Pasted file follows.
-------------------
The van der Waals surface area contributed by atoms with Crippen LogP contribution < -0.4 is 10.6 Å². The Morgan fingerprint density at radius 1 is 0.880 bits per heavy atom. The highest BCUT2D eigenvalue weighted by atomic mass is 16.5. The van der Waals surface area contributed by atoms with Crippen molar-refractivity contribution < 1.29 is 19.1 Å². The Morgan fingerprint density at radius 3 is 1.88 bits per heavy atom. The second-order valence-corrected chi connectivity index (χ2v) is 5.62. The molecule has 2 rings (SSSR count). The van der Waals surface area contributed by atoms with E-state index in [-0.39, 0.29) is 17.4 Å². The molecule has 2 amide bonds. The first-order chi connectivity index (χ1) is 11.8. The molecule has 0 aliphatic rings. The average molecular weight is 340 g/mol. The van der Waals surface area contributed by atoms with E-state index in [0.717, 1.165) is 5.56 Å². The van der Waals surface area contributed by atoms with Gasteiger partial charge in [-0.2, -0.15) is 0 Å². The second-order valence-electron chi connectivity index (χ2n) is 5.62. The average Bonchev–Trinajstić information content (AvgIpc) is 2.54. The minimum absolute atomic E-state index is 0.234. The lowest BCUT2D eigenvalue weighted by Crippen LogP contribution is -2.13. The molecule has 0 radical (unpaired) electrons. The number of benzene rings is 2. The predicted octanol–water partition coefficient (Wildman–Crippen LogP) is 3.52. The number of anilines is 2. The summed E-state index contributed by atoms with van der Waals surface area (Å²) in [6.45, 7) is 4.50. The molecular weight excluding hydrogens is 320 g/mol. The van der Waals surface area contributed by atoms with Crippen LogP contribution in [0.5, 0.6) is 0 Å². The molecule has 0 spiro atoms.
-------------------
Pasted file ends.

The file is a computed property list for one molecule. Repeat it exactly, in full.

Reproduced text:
The van der Waals surface area contributed by atoms with Crippen LogP contribution < -0.4 is 10.6 Å². The Morgan fingerprint density at radius 1 is 0.880 bits per heavy atom. The highest BCUT2D eigenvalue weighted by atomic mass is 16.5. The van der Waals surface area contributed by atoms with Crippen molar-refractivity contribution < 1.29 is 19.1 Å². The Morgan fingerprint density at radius 3 is 1.88 bits per heavy atom. The second-order valence-corrected chi connectivity index (χ2v) is 5.62. The molecule has 2 rings (SSSR count). The van der Waals surface area contributed by atoms with E-state index in [-0.39, 0.29) is 17.4 Å². The molecule has 2 amide bonds. The first-order chi connectivity index (χ1) is 11.8. The molecule has 0 aliphatic rings. The average molecular weight is 340 g/mol. The van der Waals surface area contributed by atoms with E-state index in [0.717, 1.165) is 5.56 Å². The van der Waals surface area contributed by atoms with Gasteiger partial charge in [-0.2, -0.15) is 0 Å². The second-order valence-electron chi connectivity index (χ2n) is 5.62. The average Bonchev–Trinajstić information content (AvgIpc) is 2.54. The minimum absolute atomic E-state index is 0.234. The lowest BCUT2D eigenvalue weighted by Crippen LogP contribution is -2.13. The molecule has 0 radical (unpaired) electrons. The number of benzene rings is 2. The predicted octanol–water partition coefficient (Wildman–Crippen LogP) is 3.52. The number of anilines is 2. The summed E-state index contributed by atoms with van der Waals surface area (Å²) in [6.45, 7) is 4.50. The molecular weight excluding hydrogens is 320 g/mol. The van der Waals surface area contributed by atoms with Crippen LogP contribution in [0.5, 0.6) is 0 Å². The molecule has 0 spiro atoms.